The position of the GPR2C at the WUF was clear: Culture and cultural diversity are fundamental for the full implementation of the Right to the City. They are critical for promoting cities that are free of discrimination, embrace gender equality and ethnic, racial and social diversity, and enhance participatory democratic processes. Read the full position paper.

The 10th session of the World Urban Forum (WUF) took place from the 8th to the 13th of February 2020 in Abu Dhabi, UAE. As in previous gatherings, the Global Platform for the Right to the City (GPR2C) members and allies were present at the event, organizing different activities to advocate for the Right to the City as a lever to harness sustainable and inclusive urban development. 

The WUF was established in 2001 by the United Nations to address rapid urbanization and its impact on communities, cities, economies, climate change and policies. The theme of this year was “Cities of Opportunities: Connecting Culture and Innovation”, focusing on the linkages between urbanization, culture and innovation as a basis for inclusive, safe, resilient and sustainable cities and human settlements. 

Such topic is clearly connected to several of the components of the Right to the City and was addressed both at the activities organized by the GPR2C as a whole or promoted by its members.


Activities organized by the GPR2C

GPR2C Training Event during WUF10 in Abu Dhabi

During WUF10, the GPR2C promoted a networking event and a training event, as well as a meeting of its Facilitation Group. The Networking Event took place on the 9th of February with more than 100 people attending and focused on the role of the Right to the city in connecting the Sustainable Development Goals and the New Urban Agenda under a framework of promoting cultural rights and diversity. After a panel discussion that included Nelson Saule (Instituto Pólis), Amanda Flety (UCLG-CISDP), Olenka Ochoa (WPM Peru), Edmundo Werna (ILO), Cathy Dijla (CODAS) and Fana Sihlongonyane (CUBES), an open discussion followed focusing on issues such as: how does the right to the city and cultural diversity contribute to the vibrancy, prosperity and inclusiveness in the process of the development of cities; how can culture and innovation contribute to achieving the transformative commitments of the New Urban Agenda and how prevent that regenerated cities and districts do not displace, marginalize, or erase existing residents ’culture heritage. 

On the following day, the training event took place, focusing on how to use the Right to the City to achieve cities with cultural diversity. More than 50 people attended the session. The collective work focused on mapping cultural diversity in cities and on proposing concrete actions or initiatives to foster cultural diversity under four areas: culture, public spaces, social inclusion and democracy. Some of the takeaways from the discussion were the importance of adopting a transversal gender approach, as well as  the need for participatory mechanisms both for the governance of public spaces and for putting in place policies and initiatives to foster cultural diversity. Finally, there was a general agreement over the importance of translating the Right to the City to concrete initiatives that touch the lives of diverse inhabitants in enriching ways.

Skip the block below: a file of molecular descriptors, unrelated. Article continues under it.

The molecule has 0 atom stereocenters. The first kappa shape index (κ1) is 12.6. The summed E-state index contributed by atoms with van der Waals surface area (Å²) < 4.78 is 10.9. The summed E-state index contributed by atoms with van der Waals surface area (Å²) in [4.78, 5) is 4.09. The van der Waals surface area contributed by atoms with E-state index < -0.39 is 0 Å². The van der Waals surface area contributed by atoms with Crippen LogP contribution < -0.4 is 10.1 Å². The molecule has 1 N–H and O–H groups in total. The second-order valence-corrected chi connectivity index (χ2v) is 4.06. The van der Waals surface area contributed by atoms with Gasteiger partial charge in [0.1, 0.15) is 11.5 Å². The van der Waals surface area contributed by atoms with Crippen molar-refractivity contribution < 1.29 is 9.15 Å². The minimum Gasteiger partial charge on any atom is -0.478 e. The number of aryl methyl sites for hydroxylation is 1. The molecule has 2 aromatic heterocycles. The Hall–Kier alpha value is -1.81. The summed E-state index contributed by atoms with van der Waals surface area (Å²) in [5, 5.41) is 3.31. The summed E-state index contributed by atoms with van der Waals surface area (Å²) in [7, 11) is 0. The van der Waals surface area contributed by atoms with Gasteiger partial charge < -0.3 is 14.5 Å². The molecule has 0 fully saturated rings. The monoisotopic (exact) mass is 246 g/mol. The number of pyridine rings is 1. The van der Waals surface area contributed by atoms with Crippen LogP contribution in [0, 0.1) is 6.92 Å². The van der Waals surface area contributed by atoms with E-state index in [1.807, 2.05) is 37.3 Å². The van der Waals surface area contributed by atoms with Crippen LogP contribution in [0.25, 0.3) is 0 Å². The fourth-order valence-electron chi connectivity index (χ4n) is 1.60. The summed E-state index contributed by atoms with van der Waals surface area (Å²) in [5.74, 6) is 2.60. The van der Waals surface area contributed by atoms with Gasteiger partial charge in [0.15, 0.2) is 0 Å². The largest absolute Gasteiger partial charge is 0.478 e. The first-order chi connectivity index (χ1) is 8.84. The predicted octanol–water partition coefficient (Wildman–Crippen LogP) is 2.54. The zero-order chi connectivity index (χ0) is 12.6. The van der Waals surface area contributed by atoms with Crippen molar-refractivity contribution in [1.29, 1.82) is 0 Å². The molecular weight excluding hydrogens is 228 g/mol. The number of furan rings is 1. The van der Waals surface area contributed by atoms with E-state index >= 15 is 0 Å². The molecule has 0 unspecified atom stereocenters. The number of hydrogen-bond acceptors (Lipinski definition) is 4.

A critical look at WUF10

The GPR2C considers the World Urban Forum an important space to advocate for sustainable and inclusive urban development under the framework of the implementation of Global Agendas such as the New Urban Agenda and the Sustainable Development Goals. For this, it is key to have a wide range of actors and organizations participating, as well as a diverse set of narratives and visions of the challenges and alternatives at hand, prioritizing the voices of groups and communities traditionally marginalized and living under vulnerable conditions.

Under such a framework, the apparent over-representation of activities and stands promoting the development of smart cities and co-related visions of urban development that often put profits over people’s needs represents an alarming feature that we want to strongly denounce. The undemocratic concentration of decision-making processes, the prominent role of high-tech corporations and the all-encompassing surveillance mechanisms usually attached to the mantra of competitive cities contrast strikingly with the vision attached to the Right to the City of “just, inclusive, safe and sustainable cities, villages and human settlements, defined as commons essential to a full and decent life”.

Moreover, the decision to hold WUF10 at the United Arab Emirates (UAE) was met with great concern by the GPR2C’s members due to the known situation concerning rampant discrimination, lack of protections and highly inadequate living and working conditions for women, children and foreign workers inside the UAE. We were shocked to realize that during WUF10 the activities were carried out in total disconnection from local reality, without offering opportunities to make visible local struggles and to engage with social groups fighting to protect their human rights. Read the full GPR2C note on the Right to the City in the United Arab Emirates.